Choosing the most appropriate study design is a fundamental step in an epidemiological study (Aschengrau and Seage, 2008). According to Aschengrau and Seage (2008), epidemiologists use different epidemiological study designs to answer research questions. This paper highlights epidemiological study designs most commonly used during epidemiological research.
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According to Aschengrau and Seage (2008), investigators often use experimental studies when investigating the role of a given agent in the prevention and cure of diseases.
The main characteristic of experimental study is that it involves the study of prevention and treatment of diseases (Aschengrau and Seage, 2008).
Strength of Experimental
Experimental studies often yield more accurate results than other study designs.
Weakness of Experimental
Experimental studies are extremely costly and involve thorny ethical issues.
This study design involves the observation of the natural experience of the group of people with similar characteristics.
Observational studies examine causes, prevention and possible treatments of specified diseases. In observational studies, investigators take part in passive observation of a given group of people or events. During the study, investigators do not interfere with the group or events (Friss, 2010).
Observational study can be used on a wider range of exposure, such as occurrences, prevention measures and treatments of diseases (Friss, 2010).
According to Aschengrau and Seage (2008), the main weakness of this study is that researchers do not have absolute control over unsettling influences or inappropriate factors.
Cohort study can also be referred to as incidence or specific studies. It involves the study of group of people who are free of diseases (Friss, 2010). The selected people are classified into groups according to their level of exposure to a potential cause of disease or outcome (Aschengrau and Seage, 2008).
Cohort study involves examination of multiple health effects of an exposure (Aschengrau and Seage, 2008).
According to Friss (2010), Cohort Study is extremely beneficial for studying the national progression of diseases or risk factors for diseases.
In the cohort study, cases such as dropouts or non-response can result in bias.
The most appropriate measure of associations for the three study designs
The most appropriate measure of association in an epidemiologic study depends on the plan used to collect the needed information (Till and Grohan, 2012).
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For instance, the most appropriate measure of association for experimental study is the comparison of disease level between two groups: a group that has experienced the exposure of interest and one that has not. Experiential studies are the most effective way of examining disease level during exposure (Aschengrau and Seage, 2008).
Secondly, the appropriate measure of association for observational study is rating new cases in population at given point. This measure is appropriate because it is easy to observe natural occurrences within new populations (Aschengrau and Seage, 2008).
On the other hand, the most appropriate measure of association for cohort is rating of new cases in population at any given period (Mill, 2011). Cohort studies are effective when handling new cases in a population.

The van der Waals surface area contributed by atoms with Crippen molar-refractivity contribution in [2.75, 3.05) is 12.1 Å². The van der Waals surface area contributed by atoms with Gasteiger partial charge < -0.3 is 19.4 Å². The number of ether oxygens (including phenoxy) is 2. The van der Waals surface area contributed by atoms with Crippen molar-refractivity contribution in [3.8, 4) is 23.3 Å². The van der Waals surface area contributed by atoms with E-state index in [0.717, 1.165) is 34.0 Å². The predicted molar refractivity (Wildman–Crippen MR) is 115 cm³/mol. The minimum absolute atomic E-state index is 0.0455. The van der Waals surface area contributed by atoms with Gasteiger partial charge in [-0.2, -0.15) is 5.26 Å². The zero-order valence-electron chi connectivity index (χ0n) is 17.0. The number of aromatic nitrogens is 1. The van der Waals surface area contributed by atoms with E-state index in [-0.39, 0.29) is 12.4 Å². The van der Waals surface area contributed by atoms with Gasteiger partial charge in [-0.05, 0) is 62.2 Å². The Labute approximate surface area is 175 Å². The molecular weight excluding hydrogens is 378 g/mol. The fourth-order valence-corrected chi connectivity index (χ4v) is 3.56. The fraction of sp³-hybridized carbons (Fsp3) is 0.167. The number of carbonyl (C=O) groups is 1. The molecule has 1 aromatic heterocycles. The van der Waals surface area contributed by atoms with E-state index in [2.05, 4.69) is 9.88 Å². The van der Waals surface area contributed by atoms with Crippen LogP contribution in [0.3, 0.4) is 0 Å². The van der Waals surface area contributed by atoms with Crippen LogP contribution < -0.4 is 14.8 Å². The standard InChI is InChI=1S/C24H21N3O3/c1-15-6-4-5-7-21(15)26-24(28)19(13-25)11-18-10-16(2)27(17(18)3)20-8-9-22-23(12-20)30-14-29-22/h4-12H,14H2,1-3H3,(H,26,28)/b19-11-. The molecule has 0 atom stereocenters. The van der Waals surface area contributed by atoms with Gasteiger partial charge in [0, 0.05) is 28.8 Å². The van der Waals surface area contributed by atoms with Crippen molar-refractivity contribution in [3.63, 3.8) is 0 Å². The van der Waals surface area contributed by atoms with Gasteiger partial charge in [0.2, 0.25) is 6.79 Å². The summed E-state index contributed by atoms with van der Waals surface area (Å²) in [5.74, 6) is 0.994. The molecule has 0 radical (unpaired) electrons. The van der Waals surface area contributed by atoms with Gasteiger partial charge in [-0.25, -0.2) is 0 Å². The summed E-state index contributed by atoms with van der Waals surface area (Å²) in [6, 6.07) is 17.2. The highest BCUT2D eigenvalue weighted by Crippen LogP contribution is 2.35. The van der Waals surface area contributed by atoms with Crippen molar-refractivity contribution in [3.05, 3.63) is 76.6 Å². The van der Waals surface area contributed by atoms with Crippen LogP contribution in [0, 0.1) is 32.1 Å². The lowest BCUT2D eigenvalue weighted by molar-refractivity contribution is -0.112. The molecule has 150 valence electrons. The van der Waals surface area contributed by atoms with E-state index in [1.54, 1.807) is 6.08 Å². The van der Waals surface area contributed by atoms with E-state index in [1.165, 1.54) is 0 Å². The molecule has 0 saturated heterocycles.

This section describes the potential biases that are most likely to be present in the study descriptions and how they affect the measure of association.
The possible bias that can result in this scenario would be a selection bias. Investigators could have been biased when selecting children that are sick against those that are not sick. Selection bias would lead to underestimation of the outcome of the study (Filed, 2010).
The possible bias that can come up from this situation is differential recall bias. Recall bias could result from this study survey because some individuals in the groups might decide to give false information during study survey. Recall bias, in this situation, would lead to overestimation of the results (Aschengrau and Seage, 2008).
The type of selection bias, known as healthy worker effect, could result from this situation. Investigators, in this scenario, categorize the participants with respect to exposure status after which a follow up is done to record the disease (Aschengrau and Seage, 2008). However, ten years is an unusually long period and can lead to underestimation of measures of association.
Investigators could possibly introduce misclassification bias in this case. For instance, error could have occurred during classification of disease or exposure. The different groups used in the study survey could have also used drugs that are different from the ones prescribed by the doctors (Filed, 2010).
This bias can lead to overestimation of the measures of associations because the outcome might not reflect the effect of placebo (Till and Grohan, 2012).
Conclusively, while carrying out investigations, investigators should choose the best study designs that can help minimize biases to a considerable level. Investigators should also chose the most appropriate measure of association when carrying out epidemiological research (Aschengrau and Seage, 2008).
Aschengrau, A., and Seage, G. (2008). Essentials of Epidemiology in Public Health (second edition). New York, NY: Jones & Bartlett Publishers, LLC.
Filed, D. (2001). Researching Palliative Care: Facing Death. New York, NY: Open University Press.
Friss, R. (2010). Epidemiology 101. New York, NY: Jones & Bartlett Learning.
Mill, R. (2011). Principles of Epidemiology Workbook: Exercises and Activities. New York, NY: Jones & Bartlett Learning.
Till, A and Grohan, A. (2008). Radiological Risk Assessment and Environmental Analysis. New York, NY: Oxford University Press.